Diagnosed with Stage IV thyroid cancer at 12, Hazel was prepared to die until, at 14, a medical miracle shrunk the tumours in her lungs... for now.
Two years post-miracle, sixteen-year-old Hazel is post-everything else, too; post-high school, post-friends and post-normalcy. And even though she could live for a long time (whatever that means), Hazel lives tethered to an oxygen tank, the tumours tenuously kept at bay with a constant chemical assault.
Enter Augustus Waters. A match made at cancer kid support group, Augustus is gorgeous, in remission, and shockingly to her, interested in Hazel. Being with Augustus is both an unexpected destination and a long-needed journey, pushing Hazel to re-examine how sickness and health, life and death, will define her and the legacy that everyone leaves behind
Ok, so to start of I'm going to admit it once and for all... I CRIED. All through the last, let's say 20% of the book or so (I read it on my Kindle). It was incredibly sad, and I've read "cancer books" and like Hazel say in the book, "they suck". This is not the typical cancer book, I can assure you. Nothing that you expect to happen does, and in the end you're left with a typhoon of emotions travelling through you.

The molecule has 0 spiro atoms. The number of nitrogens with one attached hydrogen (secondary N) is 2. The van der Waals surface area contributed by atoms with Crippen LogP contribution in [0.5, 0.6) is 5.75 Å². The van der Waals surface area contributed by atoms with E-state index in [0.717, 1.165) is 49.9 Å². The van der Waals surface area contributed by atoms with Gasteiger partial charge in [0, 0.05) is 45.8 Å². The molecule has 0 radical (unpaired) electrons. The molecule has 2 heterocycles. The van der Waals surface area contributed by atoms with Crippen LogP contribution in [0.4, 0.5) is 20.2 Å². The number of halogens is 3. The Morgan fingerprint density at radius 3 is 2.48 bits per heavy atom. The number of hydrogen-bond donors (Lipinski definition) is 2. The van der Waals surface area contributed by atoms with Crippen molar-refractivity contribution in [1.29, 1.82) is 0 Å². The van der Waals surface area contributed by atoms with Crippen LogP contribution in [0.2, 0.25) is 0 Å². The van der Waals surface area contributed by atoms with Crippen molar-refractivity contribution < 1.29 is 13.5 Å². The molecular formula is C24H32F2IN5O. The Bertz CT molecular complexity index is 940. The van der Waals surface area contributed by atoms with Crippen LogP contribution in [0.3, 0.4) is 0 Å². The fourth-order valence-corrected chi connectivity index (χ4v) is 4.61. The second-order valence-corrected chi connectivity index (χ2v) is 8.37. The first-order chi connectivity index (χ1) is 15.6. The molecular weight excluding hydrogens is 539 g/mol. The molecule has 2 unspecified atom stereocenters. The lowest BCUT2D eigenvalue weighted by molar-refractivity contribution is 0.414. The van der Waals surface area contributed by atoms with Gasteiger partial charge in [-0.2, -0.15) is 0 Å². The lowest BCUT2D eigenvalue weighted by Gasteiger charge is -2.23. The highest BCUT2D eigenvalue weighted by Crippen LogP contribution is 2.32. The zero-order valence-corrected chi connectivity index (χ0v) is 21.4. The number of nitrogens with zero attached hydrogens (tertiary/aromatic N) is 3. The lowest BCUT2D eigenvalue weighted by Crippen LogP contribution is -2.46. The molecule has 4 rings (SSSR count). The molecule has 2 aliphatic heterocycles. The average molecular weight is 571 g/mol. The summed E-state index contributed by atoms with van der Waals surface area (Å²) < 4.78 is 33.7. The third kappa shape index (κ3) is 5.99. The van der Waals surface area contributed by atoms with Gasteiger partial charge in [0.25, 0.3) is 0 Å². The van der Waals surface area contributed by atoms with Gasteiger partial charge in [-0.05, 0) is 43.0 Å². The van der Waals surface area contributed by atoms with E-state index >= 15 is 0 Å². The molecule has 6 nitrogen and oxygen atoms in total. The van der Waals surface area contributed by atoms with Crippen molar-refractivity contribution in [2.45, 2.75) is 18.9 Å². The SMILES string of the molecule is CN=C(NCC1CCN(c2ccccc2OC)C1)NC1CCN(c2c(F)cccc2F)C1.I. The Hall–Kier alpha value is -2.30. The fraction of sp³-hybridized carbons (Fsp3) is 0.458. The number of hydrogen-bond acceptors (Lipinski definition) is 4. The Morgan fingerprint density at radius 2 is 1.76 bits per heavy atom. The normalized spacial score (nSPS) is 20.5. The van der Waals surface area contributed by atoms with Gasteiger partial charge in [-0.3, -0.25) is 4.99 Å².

I found this novel extremely realistic, at how things happen in life that you can't change or stop. When the book ended, I didn't even notice it had ended... I wish there was more. I wanted their love to have more time to develop, just more time to live for both of them...What I think is the point of it all is that there's always time for love. No matter how long you have, what Hazel and Augustus shared was unique an true love... even if it didn't last as long as they wished.
I loved that John wrote the book from a 16-year-old girl's perspective... outstandingly well-written. The obsessing over a book in the story (Hazel and Gus's to An Imperial Affliction) made me relate to them so much, and I loved how the end of the book had a lot to do with AIA. I wanted to email John Green and ask what happened to Hazel, etc., just like Hazel wanted to email Peter Van Houten. And yet, at the same time, I thought I wouldn't have wanted the book to end any other way.
It was amazing how much Hazel and Gus's situations in life was much more different to mine, and yet I related to them in ways I never had to any other characters... It felt like their feelings were completely normal to me, like a true teenager being described in a few hundred pages. It was one of those books that I want basically everyone to read. I read Looking for Alaska a few weeks ago, and I told a few people about it. However, The Fault in Our Stars is a book I want EVERY SINGLE PERSON to read. I've been telling everyone I know– non-stop– to read it, as soon as possible.
Overall, it's a great book and older kids, teens and adults will devour this book. You can't ignore this book.
Buy it now: